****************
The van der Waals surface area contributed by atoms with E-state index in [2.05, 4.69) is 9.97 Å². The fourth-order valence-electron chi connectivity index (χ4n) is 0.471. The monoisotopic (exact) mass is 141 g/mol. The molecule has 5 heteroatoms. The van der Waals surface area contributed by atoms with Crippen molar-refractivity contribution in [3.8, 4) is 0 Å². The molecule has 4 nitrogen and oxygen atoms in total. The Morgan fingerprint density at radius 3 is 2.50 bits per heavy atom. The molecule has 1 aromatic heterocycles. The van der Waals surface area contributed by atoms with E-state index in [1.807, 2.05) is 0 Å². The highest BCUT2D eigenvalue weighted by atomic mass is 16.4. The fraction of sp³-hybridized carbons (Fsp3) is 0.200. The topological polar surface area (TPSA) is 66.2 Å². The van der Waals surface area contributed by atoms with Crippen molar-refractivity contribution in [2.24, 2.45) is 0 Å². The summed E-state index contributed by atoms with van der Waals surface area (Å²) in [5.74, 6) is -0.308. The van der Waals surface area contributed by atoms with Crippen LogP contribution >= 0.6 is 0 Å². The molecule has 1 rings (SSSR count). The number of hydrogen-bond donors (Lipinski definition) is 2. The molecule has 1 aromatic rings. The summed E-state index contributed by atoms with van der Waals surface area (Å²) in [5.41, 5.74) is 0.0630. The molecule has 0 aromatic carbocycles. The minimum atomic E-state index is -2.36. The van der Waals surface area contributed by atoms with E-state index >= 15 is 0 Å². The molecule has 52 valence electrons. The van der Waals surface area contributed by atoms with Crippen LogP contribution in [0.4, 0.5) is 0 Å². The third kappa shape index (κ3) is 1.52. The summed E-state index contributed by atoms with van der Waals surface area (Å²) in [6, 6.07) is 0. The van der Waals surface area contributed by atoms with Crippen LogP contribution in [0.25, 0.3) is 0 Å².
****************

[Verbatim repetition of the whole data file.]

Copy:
The van der Waals surface area contributed by atoms with E-state index in [2.05, 4.69) is 9.97 Å². The fourth-order valence-electron chi connectivity index (χ4n) is 0.471. The monoisotopic (exact) mass is 141 g/mol. The molecule has 5 heteroatoms. The van der Waals surface area contributed by atoms with Crippen molar-refractivity contribution in [3.8, 4) is 0 Å². The molecule has 4 nitrogen and oxygen atoms in total. The Morgan fingerprint density at radius 3 is 2.50 bits per heavy atom. The molecule has 1 aromatic heterocycles. The van der Waals surface area contributed by atoms with E-state index in [1.807, 2.05) is 0 Å². The highest BCUT2D eigenvalue weighted by atomic mass is 16.4. The fraction of sp³-hybridized carbons (Fsp3) is 0.200. The topological polar surface area (TPSA) is 66.2 Å². The van der Waals surface area contributed by atoms with Crippen molar-refractivity contribution in [2.24, 2.45) is 0 Å². The summed E-state index contributed by atoms with van der Waals surface area (Å²) in [5.74, 6) is -0.308. The van der Waals surface area contributed by atoms with Crippen LogP contribution >= 0.6 is 0 Å². The molecule has 1 rings (SSSR count). The number of hydrogen-bond donors (Lipinski definition) is 2. The molecule has 1 aromatic rings. The summed E-state index contributed by atoms with van der Waals surface area (Å²) in [5.41, 5.74) is 0.0630. The molecule has 0 aromatic carbocycles. The minimum atomic E-state index is -2.36. The van der Waals surface area contributed by atoms with E-state index >= 15 is 0 Å². The molecule has 52 valence electrons. The van der Waals surface area contributed by atoms with Crippen LogP contribution in [0.4, 0.5) is 0 Å². The third kappa shape index (κ3) is 1.52. The summed E-state index contributed by atoms with van der Waals surface area (Å²) in [6, 6.07) is 0. The van der Waals surface area contributed by atoms with Crippen LogP contribution in [0.25, 0.3) is 0 Å².